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Ochaun Mathis has the requisite tools to start on the Rams edge

Round 6 pick needs polish and play strength, but could be a steal

TCU v Iowa State
Ochaun Mathis uses his 83” wingspan
Photo by David Purdy/Getty Images

For anyone watching the Los Angeles Rams last year, it was clear that the pass rush needed a serious upgrade. L.A. was in the bottom quarter of NFL teams in hurries (5.7 %), quarterback knock downs (6.8%), and overall pressure percentage (17.9%). To their credit, L.A. attempted to address the need in the 2023 NFL Draft and drafted five defensive linemen. An interesting late addition was at #189 of Round 6, Ochaun Mathis out of Nebraska.

Mathis is a raw player who’s blessed with physical gifts, that with development, could offer value out on the Rams edge. The 24 year-old’s NFL Combine testing was good, he comes to L.A. with an 8.33 RAS grade. He measured in at 6’ 5, carried 250 lbs. with 10 3/4” hands and 35 1/4” arms, all stellar numbers. He ran the forty in 4.74 with a 1.59 10-yard split. His agility and short area quickness was a mixed bag, from a good 7.19 3Cone to a barely adequate 4.41 in the shuttle. In the strength/explosion category he racked 21 reps on the bench, a 33.5 vertical. and 9’ 10” long jump.

Mathis spent his first four college years at TCU, where he racked up 30.5 tackles for loss and 15.5 sacks in 34 starts. A coaching change led him to leave the ‘Toads for 2022. He landed at Nebraska for his final season, made 50 tackles, five tackles for loss, and 3.5 sacks in 12 games. Named to the East-West Shrine Bowl, worked out with his hand on the ground at 3T. He generated buzz amongst scouts and drew raves from coaches for his hand work and athleticism. He was an inside force in the actual game logged two sacks, one a strip.

How can he get onto the field?

His fastest path to NFL play time is as a package pass rusher. He wins with a stellar burst and is a relentless pursuer, gathering a good amount of sacks by hustle and staying engaged. Mathis has also shown glimpses of bend around the corner, a bullrush, and spin moves, but has been inconsistent in regularly applying the things he does well. As a pro, he will be expected to improve on his ability to stack moves, counter, and use that stellar length to advantage.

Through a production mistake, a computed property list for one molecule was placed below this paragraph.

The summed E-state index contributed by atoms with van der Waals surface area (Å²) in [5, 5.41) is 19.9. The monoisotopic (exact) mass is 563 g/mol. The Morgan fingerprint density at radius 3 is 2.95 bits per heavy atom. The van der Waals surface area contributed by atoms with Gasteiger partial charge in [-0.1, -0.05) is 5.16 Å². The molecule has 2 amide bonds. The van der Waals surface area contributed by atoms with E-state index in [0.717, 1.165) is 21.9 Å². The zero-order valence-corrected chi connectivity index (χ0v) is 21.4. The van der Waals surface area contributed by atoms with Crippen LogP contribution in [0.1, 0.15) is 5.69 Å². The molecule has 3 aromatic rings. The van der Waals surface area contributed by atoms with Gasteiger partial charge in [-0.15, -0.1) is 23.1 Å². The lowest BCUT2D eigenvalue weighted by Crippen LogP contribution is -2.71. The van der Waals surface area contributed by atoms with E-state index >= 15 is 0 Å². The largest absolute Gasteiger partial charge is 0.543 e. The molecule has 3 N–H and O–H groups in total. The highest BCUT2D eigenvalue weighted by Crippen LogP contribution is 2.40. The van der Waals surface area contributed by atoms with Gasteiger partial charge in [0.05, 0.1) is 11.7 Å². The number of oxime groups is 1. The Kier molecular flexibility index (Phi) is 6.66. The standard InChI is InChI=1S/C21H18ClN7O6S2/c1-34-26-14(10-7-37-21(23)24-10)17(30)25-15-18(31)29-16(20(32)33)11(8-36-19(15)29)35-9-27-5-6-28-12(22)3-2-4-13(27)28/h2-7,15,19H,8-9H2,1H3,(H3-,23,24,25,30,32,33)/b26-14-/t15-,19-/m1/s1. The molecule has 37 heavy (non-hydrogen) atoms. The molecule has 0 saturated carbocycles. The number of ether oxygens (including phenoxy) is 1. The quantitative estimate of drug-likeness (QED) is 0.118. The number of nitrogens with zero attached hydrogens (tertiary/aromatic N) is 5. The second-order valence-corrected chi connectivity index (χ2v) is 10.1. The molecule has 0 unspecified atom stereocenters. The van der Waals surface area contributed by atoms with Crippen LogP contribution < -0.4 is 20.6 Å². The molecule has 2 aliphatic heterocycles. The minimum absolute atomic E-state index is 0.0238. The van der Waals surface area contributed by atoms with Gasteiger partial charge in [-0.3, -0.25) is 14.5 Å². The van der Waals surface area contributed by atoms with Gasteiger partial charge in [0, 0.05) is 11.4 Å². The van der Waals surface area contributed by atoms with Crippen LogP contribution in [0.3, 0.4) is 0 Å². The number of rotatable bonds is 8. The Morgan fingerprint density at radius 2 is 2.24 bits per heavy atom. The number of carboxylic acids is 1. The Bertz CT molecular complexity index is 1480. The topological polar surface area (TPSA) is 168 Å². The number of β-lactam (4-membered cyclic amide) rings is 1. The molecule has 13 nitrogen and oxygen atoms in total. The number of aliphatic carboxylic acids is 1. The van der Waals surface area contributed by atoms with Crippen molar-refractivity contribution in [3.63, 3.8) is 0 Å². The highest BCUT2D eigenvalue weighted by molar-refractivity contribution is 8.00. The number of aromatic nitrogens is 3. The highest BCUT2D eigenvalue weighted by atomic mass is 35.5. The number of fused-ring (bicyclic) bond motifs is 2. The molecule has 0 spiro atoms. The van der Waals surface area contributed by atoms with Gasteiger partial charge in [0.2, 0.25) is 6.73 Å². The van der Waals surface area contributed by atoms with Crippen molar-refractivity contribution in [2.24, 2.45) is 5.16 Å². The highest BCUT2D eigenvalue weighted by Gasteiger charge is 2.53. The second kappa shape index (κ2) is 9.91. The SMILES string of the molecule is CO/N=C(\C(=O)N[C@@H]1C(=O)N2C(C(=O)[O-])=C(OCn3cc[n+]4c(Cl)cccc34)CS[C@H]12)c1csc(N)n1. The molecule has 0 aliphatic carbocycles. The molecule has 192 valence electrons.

On film, it looks like he too often relies on his athleticism and pursuit ability. He understands how to play the end position and has good football instincts, but to turn his potential into value, hIs technique, moves, and rush plan will need considerable polish. Has the burst to be effective on stunts/twists/loops. If stymied he gets those long arms up to clog passing lanes. He played both as stand up edge and with a hand in the dirt.

As a run defender, there is more work to be done. Again, he has a hot motor and flows to the ball well, but his lanky, lean build and pedestrian play strength make him an easy target to be washed away by bigger defenders. Although he actually does a good job of hand fighting and using his length when tasked in read or setting an edge, when offensive linemen clamp on, he can be moved. A strength program, particularly lower body work are called for. He has that good natural athleticism, so I don’t think there’s a point to bulk up with more mass. He was often used as a QB spy when at TCU.

Mathis told hail

“Coming in and being able to put on muscle mass and keep the speed, but build on top of it is one of my biggest things to work on.”

Only found a few reps on film of Mathis in pass coverage and he looked really fluid and smooth in space. Mostly limited to patrolling the flats and dropping into the short center zones on linebacker blitzes. On one play, the opposing running back ran a wheel route and got a little rub from the slot receiver, Mathis angled away from the rub and got on his horse, closed the gap and made the pass break up 25 yards downfield.

Is he a realistic candidate to play on Sunday’s?

For the Rams, as they try to rebuild the position, yes. A couple of things have to happen. First, Mathis has NFL physical traits and instincts, plays the game with fiery effort, and has the requisite football IQ, so it all comes down to working hard on play strength and learning to consistently apply his strengths. Second, it is imperative for new Rams outside linebackers coach Joe Coniglio to have an impact with his knowledge and communication. Because the L.A. edge unit doesn’t have much, if any, experience, the youngsters cannot get coached up from wily veterans.

Projecting him against the competition, both the bookends are up for grabs with seven players vying. The two best, Michael Hoecht and Keir Thomas are best served as down linemen. Zach VanValkenberg appears to fit that role, as well. Daniel Hardy was injured most of last season and for all intents and purposes, joins Byron Young, Nick Hampton, and Mathis as rookies. Undrafted Matthew Jester is likely a camp body. While the individual players do nice job of covering the realm of play styles and sizes, it does not appear that anyone has a clear lock on the available roles and competition will be fierce.

Since all the candidates share inexperience, high effort, and are still transitioning to the pro game, Ochaun Mathis has the physical tools and intangibles to challenge. HIs effort needs to be in the weight room and honing a consistent attack. One thing to worry about is that he didn’t show a lot of growth over his college career. There’s a long way to go, but a rotational role as a pass rusher should not be ruled out for 2023.